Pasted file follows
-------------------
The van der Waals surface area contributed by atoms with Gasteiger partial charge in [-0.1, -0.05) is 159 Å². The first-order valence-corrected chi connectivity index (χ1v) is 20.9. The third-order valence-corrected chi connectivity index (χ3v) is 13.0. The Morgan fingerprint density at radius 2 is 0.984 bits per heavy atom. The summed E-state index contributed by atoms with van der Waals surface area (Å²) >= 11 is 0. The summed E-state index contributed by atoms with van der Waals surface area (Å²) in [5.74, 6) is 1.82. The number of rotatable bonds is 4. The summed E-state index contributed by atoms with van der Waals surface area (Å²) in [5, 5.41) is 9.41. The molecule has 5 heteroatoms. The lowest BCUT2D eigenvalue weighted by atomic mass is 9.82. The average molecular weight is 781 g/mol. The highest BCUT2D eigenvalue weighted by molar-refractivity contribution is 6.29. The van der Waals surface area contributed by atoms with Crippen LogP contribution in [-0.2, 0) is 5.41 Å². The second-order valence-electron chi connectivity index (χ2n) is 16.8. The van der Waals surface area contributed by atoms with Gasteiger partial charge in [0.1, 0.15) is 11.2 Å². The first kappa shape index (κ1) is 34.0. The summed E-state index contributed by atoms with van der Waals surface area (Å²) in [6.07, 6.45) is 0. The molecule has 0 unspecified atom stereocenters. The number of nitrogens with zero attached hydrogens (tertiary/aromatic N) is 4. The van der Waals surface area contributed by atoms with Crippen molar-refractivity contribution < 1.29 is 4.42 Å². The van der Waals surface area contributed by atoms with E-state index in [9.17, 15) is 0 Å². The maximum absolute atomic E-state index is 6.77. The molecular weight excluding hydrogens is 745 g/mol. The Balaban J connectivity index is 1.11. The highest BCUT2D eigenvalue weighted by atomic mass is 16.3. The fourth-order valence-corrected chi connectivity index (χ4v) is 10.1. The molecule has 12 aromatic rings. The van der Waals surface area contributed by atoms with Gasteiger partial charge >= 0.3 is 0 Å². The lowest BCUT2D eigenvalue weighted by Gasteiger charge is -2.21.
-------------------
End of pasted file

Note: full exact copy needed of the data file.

The van der Waals surface area contributed by atoms with Gasteiger partial charge in [-0.1, -0.05) is 159 Å². The first-order valence-corrected chi connectivity index (χ1v) is 20.9. The third-order valence-corrected chi connectivity index (χ3v) is 13.0. The Morgan fingerprint density at radius 2 is 0.984 bits per heavy atom. The summed E-state index contributed by atoms with van der Waals surface area (Å²) >= 11 is 0. The summed E-state index contributed by atoms with van der Waals surface area (Å²) in [5.74, 6) is 1.82. The number of rotatable bonds is 4. The summed E-state index contributed by atoms with van der Waals surface area (Å²) in [5, 5.41) is 9.41. The molecule has 5 heteroatoms. The lowest BCUT2D eigenvalue weighted by atomic mass is 9.82. The average molecular weight is 781 g/mol. The highest BCUT2D eigenvalue weighted by molar-refractivity contribution is 6.29. The van der Waals surface area contributed by atoms with Crippen LogP contribution in [-0.2, 0) is 5.41 Å². The second-order valence-electron chi connectivity index (χ2n) is 16.8. The van der Waals surface area contributed by atoms with Gasteiger partial charge in [0.1, 0.15) is 11.2 Å². The first kappa shape index (κ1) is 34.0. The summed E-state index contributed by atoms with van der Waals surface area (Å²) in [6.07, 6.45) is 0. The molecule has 0 unspecified atom stereocenters. The number of nitrogens with zero attached hydrogens (tertiary/aromatic N) is 4. The van der Waals surface area contributed by atoms with Crippen molar-refractivity contribution < 1.29 is 4.42 Å². The van der Waals surface area contributed by atoms with E-state index in [9.17, 15) is 0 Å². The maximum absolute atomic E-state index is 6.77. The molecular weight excluding hydrogens is 745 g/mol. The Balaban J connectivity index is 1.11. The highest BCUT2D eigenvalue weighted by atomic mass is 16.3. The fourth-order valence-corrected chi connectivity index (χ4v) is 10.1. The molecule has 12 aromatic rings. The van der Waals surface area contributed by atoms with Gasteiger partial charge >= 0.3 is 0 Å². The lowest BCUT2D eigenvalue weighted by Gasteiger charge is -2.21.